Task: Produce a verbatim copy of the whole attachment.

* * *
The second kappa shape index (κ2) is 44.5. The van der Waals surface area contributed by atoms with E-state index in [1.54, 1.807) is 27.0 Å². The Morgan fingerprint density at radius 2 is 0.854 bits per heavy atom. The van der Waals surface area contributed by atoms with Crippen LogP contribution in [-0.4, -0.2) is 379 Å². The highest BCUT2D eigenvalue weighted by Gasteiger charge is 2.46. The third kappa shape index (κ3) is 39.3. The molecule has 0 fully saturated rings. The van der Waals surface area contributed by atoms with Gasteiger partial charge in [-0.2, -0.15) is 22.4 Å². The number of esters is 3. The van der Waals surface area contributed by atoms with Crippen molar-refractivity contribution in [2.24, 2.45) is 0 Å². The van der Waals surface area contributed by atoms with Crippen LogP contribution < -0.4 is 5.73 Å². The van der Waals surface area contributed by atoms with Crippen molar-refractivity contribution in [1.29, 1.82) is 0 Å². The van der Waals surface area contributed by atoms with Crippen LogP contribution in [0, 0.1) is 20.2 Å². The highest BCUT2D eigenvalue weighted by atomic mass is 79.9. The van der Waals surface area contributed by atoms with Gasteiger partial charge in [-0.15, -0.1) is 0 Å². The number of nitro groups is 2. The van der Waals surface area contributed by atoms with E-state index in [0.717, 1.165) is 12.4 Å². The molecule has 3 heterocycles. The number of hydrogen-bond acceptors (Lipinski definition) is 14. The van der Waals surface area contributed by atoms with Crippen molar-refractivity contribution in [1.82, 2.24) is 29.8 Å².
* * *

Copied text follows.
The second kappa shape index (κ2) is 44.5. The van der Waals surface area contributed by atoms with E-state index in [1.54, 1.807) is 27.0 Å². The Morgan fingerprint density at radius 2 is 0.854 bits per heavy atom. The van der Waals surface area contributed by atoms with Crippen LogP contribution in [-0.4, -0.2) is 379 Å². The highest BCUT2D eigenvalue weighted by Gasteiger charge is 2.46. The third kappa shape index (κ3) is 39.3. The molecule has 0 fully saturated rings. The van der Waals surface area contributed by atoms with Gasteiger partial charge in [-0.2, -0.15) is 22.4 Å². The number of esters is 3. The van der Waals surface area contributed by atoms with Crippen molar-refractivity contribution in [2.24, 2.45) is 0 Å². The van der Waals surface area contributed by atoms with Crippen LogP contribution < -0.4 is 5.73 Å². The van der Waals surface area contributed by atoms with Crippen molar-refractivity contribution in [1.29, 1.82) is 0 Å². The van der Waals surface area contributed by atoms with Crippen LogP contribution in [0, 0.1) is 20.2 Å². The highest BCUT2D eigenvalue weighted by atomic mass is 79.9. The van der Waals surface area contributed by atoms with Gasteiger partial charge in [-0.15, -0.1) is 0 Å². The number of nitro groups is 2. The van der Waals surface area contributed by atoms with E-state index in [0.717, 1.165) is 12.4 Å². The molecule has 3 heterocycles. The number of hydrogen-bond acceptors (Lipinski definition) is 14. The van der Waals surface area contributed by atoms with Crippen molar-refractivity contribution in [1.82, 2.24) is 29.8 Å².